He stopped short of saying that Trump or his campaign directly conspired with Russia, although "I have my suspicions."

"I wouldn't use the word colluding," Cohen said of Trump's dealings with Russia, but he added there was "something odd" about the president's good relationship with Russian President Vladimir Putin.

"There are just so many dots that seem to lead in the same direction," he said.

Republican lawmakers at the hearing repeatedly tried to undermine Cohen and his testimony, portraying him as an irredeemable liar who had benefited from financial crimes, and saying the hearing was an opening gambit in a Democratic push to impeach Trump.

"I don't believe Michael Cohen is capable of telling the truth," said Republican Representative James Comer.

Cohen, 52, was one of Trump's closest aides and fiercest defenders, working with him on business and personal deals for a decade. But he turned against him last year and is cooperating with prosecutors after pleading guilty to tax evasion, bank fraud and campaign finance violations.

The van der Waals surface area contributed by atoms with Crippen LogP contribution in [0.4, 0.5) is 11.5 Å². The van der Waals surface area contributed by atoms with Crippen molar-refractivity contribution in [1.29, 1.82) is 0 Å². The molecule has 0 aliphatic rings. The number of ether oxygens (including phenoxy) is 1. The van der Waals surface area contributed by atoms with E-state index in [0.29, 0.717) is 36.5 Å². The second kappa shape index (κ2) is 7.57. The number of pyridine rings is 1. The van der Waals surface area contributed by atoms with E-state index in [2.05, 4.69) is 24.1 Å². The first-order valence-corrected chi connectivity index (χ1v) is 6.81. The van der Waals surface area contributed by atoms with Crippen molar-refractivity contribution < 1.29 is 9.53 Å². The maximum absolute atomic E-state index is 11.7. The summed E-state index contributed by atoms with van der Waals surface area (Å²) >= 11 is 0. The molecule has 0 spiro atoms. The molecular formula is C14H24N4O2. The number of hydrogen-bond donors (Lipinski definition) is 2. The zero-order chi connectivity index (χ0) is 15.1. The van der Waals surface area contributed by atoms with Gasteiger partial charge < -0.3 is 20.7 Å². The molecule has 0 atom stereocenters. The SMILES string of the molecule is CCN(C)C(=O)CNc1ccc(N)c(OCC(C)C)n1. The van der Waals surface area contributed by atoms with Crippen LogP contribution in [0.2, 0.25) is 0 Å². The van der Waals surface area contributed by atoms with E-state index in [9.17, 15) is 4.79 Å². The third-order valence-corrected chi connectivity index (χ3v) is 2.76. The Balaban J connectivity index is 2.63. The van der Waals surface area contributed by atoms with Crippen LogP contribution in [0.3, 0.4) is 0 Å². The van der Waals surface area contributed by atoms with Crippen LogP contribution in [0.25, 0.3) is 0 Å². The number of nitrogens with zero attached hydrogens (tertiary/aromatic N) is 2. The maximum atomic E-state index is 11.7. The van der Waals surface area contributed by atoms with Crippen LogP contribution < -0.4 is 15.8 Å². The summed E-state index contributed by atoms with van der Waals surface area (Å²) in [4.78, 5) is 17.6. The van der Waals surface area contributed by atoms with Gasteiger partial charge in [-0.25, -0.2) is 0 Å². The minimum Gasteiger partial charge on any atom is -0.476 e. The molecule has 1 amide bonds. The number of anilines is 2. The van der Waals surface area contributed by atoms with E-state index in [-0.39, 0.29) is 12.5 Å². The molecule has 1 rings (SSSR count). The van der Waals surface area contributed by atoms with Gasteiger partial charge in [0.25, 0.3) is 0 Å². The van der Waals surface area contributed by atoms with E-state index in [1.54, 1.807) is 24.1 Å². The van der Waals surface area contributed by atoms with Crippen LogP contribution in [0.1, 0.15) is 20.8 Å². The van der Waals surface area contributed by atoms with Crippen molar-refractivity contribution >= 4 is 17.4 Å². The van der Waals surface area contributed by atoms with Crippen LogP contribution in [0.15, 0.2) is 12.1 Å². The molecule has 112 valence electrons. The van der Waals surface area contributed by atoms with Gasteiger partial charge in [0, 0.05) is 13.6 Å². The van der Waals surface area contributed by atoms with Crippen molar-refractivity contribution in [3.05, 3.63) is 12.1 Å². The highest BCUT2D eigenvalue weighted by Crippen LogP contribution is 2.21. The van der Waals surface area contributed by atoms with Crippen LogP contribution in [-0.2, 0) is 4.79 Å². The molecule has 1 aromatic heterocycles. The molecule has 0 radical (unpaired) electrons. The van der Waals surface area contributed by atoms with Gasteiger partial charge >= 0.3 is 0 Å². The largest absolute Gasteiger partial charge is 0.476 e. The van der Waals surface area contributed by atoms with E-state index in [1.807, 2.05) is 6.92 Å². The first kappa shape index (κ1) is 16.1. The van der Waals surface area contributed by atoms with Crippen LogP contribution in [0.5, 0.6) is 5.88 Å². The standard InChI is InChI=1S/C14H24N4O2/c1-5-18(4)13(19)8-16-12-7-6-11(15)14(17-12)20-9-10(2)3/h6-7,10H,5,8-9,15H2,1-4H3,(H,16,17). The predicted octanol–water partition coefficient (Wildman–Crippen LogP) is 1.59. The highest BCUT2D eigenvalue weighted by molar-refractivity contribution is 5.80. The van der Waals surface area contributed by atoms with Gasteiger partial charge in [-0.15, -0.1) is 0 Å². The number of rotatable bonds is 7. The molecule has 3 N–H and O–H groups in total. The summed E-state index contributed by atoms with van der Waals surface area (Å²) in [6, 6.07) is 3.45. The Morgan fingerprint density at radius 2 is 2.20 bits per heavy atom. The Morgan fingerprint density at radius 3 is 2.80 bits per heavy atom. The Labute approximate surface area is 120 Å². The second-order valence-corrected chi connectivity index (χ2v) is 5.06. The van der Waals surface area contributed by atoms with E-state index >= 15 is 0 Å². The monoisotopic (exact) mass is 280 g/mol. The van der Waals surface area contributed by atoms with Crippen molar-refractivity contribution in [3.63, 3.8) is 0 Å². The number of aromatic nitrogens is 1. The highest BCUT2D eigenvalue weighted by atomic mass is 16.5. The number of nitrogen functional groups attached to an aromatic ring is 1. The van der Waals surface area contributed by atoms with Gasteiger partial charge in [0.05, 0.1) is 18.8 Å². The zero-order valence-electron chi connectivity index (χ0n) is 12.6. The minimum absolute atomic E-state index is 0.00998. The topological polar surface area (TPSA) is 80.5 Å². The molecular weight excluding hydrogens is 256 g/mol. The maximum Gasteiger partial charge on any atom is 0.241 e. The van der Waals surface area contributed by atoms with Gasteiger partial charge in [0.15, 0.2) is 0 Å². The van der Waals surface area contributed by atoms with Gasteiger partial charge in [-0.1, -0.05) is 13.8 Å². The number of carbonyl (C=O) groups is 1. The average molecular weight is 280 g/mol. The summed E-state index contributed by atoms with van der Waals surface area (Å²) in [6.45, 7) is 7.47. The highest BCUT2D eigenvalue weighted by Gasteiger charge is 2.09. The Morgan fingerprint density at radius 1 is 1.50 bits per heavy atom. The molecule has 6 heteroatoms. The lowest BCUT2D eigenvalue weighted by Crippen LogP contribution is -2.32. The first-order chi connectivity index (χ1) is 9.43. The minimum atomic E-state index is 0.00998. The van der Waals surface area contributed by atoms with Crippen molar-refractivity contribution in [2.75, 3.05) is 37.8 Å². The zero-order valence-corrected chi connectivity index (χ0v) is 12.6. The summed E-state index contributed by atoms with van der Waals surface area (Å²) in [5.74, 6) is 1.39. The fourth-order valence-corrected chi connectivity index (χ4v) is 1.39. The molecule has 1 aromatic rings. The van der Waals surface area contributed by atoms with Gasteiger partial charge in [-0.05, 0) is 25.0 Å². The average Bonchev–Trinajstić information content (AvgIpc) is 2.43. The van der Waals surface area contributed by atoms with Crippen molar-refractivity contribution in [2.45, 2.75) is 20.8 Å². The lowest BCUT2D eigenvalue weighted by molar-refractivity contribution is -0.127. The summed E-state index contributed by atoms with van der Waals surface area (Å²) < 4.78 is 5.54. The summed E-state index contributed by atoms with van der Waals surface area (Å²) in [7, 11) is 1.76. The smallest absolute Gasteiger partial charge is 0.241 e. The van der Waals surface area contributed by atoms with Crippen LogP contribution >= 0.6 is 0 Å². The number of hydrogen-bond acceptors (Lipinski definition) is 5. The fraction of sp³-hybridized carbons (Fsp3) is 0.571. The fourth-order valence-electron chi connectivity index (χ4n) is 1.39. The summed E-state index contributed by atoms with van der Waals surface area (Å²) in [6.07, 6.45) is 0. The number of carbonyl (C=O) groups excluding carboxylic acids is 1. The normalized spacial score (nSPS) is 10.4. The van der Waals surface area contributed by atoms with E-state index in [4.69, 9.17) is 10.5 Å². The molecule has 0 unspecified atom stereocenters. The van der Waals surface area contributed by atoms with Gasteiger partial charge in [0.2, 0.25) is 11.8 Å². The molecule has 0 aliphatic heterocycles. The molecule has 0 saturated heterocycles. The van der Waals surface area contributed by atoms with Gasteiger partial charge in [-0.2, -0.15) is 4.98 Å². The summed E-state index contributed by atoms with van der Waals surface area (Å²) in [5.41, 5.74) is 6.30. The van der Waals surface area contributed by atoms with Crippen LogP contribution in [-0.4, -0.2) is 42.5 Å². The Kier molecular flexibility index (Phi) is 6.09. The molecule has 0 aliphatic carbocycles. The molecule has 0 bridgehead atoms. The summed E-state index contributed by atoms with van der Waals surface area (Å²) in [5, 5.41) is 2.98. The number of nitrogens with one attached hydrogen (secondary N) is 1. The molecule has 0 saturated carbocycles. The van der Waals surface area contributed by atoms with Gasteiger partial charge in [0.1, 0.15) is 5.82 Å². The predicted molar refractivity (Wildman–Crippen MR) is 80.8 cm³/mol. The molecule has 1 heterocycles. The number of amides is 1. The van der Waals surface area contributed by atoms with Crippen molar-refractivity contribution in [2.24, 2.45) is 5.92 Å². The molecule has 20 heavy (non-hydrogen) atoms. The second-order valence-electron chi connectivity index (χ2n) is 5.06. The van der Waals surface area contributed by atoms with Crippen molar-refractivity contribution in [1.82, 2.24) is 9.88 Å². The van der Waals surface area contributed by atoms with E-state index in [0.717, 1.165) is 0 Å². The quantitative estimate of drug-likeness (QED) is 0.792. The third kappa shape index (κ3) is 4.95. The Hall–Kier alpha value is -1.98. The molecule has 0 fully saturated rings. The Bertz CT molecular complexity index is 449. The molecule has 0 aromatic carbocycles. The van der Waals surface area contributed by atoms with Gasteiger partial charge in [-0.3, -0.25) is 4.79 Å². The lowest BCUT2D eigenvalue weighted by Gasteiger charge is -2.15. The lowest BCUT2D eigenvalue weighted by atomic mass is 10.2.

Many of Cohen's accusations had emerged in news reports during his 2016 campaign and since he took office, but the televised congressional testimony of a former loyalist provided a dramatic public record with the potential to influence a large US audience.

Cohen, who handed over documents to support his assertions, said Trump ordered him to pay $130,000 to adult film actress Stormy Daniels to cover up a sexual relationship with Trump in violation of campaign finance laws, and also told Cohen to lie about it to first lady Melania Trump.

The most damaging Cohen testimony indicated that Trump knew in advance about a WikiLeaks dump of stolen emails from senior Democrats, that he pursued plans to build a Trump Tower in Moscow deep into the 2016 campaign and that he was directly involved in reimbursing Cohen for hush money payments.